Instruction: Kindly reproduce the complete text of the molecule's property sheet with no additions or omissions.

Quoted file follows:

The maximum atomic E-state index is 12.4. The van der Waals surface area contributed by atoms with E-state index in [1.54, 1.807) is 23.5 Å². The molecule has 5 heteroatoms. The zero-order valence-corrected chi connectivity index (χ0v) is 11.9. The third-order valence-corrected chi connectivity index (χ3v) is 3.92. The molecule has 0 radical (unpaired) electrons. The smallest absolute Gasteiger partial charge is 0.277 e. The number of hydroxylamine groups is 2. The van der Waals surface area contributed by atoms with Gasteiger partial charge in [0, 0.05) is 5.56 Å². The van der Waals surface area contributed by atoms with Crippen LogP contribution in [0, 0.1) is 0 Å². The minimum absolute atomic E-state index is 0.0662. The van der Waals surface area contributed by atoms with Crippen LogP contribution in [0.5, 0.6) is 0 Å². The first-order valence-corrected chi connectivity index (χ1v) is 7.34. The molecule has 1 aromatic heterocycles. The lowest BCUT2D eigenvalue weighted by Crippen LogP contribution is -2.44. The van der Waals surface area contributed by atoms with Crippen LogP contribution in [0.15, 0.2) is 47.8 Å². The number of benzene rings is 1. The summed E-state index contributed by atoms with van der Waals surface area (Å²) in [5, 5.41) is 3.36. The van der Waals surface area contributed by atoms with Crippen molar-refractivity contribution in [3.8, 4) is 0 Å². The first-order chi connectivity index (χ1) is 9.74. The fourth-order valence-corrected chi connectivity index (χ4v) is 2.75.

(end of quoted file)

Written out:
The maximum atomic E-state index is 12.4. The van der Waals surface area contributed by atoms with E-state index in [1.54, 1.807) is 23.5 Å². The molecule has 5 heteroatoms. The zero-order valence-corrected chi connectivity index (χ0v) is 11.9. The third-order valence-corrected chi connectivity index (χ3v) is 3.92. The molecule has 0 radical (unpaired) electrons. The smallest absolute Gasteiger partial charge is 0.277 e. The number of hydroxylamine groups is 2. The van der Waals surface area contributed by atoms with Gasteiger partial charge in [0, 0.05) is 5.56 Å². The van der Waals surface area contributed by atoms with Crippen LogP contribution in [0, 0.1) is 0 Å². The minimum absolute atomic E-state index is 0.0662. The van der Waals surface area contributed by atoms with Crippen LogP contribution in [0.5, 0.6) is 0 Å². The first-order valence-corrected chi connectivity index (χ1v) is 7.34. The molecule has 1 aromatic heterocycles. The lowest BCUT2D eigenvalue weighted by Crippen LogP contribution is -2.44. The van der Waals surface area contributed by atoms with Crippen LogP contribution in [0.15, 0.2) is 47.8 Å². The number of benzene rings is 1. The summed E-state index contributed by atoms with van der Waals surface area (Å²) in [5, 5.41) is 3.36. The van der Waals surface area contributed by atoms with Crippen molar-refractivity contribution in [3.8, 4) is 0 Å². The first-order chi connectivity index (χ1) is 9.74. The fourth-order valence-corrected chi connectivity index (χ4v) is 2.75.